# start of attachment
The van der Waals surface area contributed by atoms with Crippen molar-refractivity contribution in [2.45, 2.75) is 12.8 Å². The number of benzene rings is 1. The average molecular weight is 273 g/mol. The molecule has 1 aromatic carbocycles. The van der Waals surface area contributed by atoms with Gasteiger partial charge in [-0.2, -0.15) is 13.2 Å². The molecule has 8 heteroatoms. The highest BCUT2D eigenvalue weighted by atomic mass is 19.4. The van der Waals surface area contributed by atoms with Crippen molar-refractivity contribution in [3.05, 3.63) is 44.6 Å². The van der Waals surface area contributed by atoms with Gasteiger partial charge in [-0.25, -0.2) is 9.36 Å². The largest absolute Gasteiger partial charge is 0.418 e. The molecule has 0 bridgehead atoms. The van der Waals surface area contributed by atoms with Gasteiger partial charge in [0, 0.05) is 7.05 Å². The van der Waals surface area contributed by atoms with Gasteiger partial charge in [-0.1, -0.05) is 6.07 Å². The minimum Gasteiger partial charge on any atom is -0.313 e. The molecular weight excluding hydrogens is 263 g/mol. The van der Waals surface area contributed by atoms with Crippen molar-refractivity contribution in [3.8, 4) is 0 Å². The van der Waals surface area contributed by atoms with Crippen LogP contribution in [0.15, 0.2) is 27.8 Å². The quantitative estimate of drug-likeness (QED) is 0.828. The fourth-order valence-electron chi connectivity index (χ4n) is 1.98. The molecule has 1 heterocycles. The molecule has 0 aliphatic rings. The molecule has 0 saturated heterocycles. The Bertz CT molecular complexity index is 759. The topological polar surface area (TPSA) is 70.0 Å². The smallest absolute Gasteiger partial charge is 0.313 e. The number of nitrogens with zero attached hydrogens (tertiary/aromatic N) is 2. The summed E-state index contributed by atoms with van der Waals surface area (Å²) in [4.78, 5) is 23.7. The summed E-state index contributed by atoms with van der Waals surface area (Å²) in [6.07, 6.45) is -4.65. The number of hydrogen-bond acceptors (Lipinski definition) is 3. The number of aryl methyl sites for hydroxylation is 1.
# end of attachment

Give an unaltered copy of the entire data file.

The van der Waals surface area contributed by atoms with Crippen molar-refractivity contribution in [2.45, 2.75) is 12.8 Å². The number of benzene rings is 1. The average molecular weight is 273 g/mol. The molecule has 1 aromatic carbocycles. The van der Waals surface area contributed by atoms with Gasteiger partial charge in [-0.2, -0.15) is 13.2 Å². The molecule has 8 heteroatoms. The highest BCUT2D eigenvalue weighted by atomic mass is 19.4. The van der Waals surface area contributed by atoms with Crippen molar-refractivity contribution in [3.05, 3.63) is 44.6 Å². The van der Waals surface area contributed by atoms with Gasteiger partial charge in [-0.25, -0.2) is 9.36 Å². The largest absolute Gasteiger partial charge is 0.418 e. The molecule has 0 bridgehead atoms. The van der Waals surface area contributed by atoms with Gasteiger partial charge in [0, 0.05) is 7.05 Å². The van der Waals surface area contributed by atoms with Gasteiger partial charge in [-0.1, -0.05) is 6.07 Å². The minimum Gasteiger partial charge on any atom is -0.313 e. The molecular weight excluding hydrogens is 263 g/mol. The van der Waals surface area contributed by atoms with Crippen molar-refractivity contribution in [3.8, 4) is 0 Å². The van der Waals surface area contributed by atoms with Crippen LogP contribution in [0.15, 0.2) is 27.8 Å². The quantitative estimate of drug-likeness (QED) is 0.828. The fourth-order valence-electron chi connectivity index (χ4n) is 1.98. The molecule has 1 heterocycles. The molecule has 0 aliphatic rings. The molecule has 0 saturated heterocycles. The Bertz CT molecular complexity index is 759. The topological polar surface area (TPSA) is 70.0 Å². The smallest absolute Gasteiger partial charge is 0.313 e. The number of nitrogens with zero attached hydrogens (tertiary/aromatic N) is 2. The summed E-state index contributed by atoms with van der Waals surface area (Å²) in [4.78, 5) is 23.7. The summed E-state index contributed by atoms with van der Waals surface area (Å²) in [6.07, 6.45) is -4.65. The number of hydrogen-bond acceptors (Lipinski definition) is 3. The number of aryl methyl sites for hydroxylation is 1.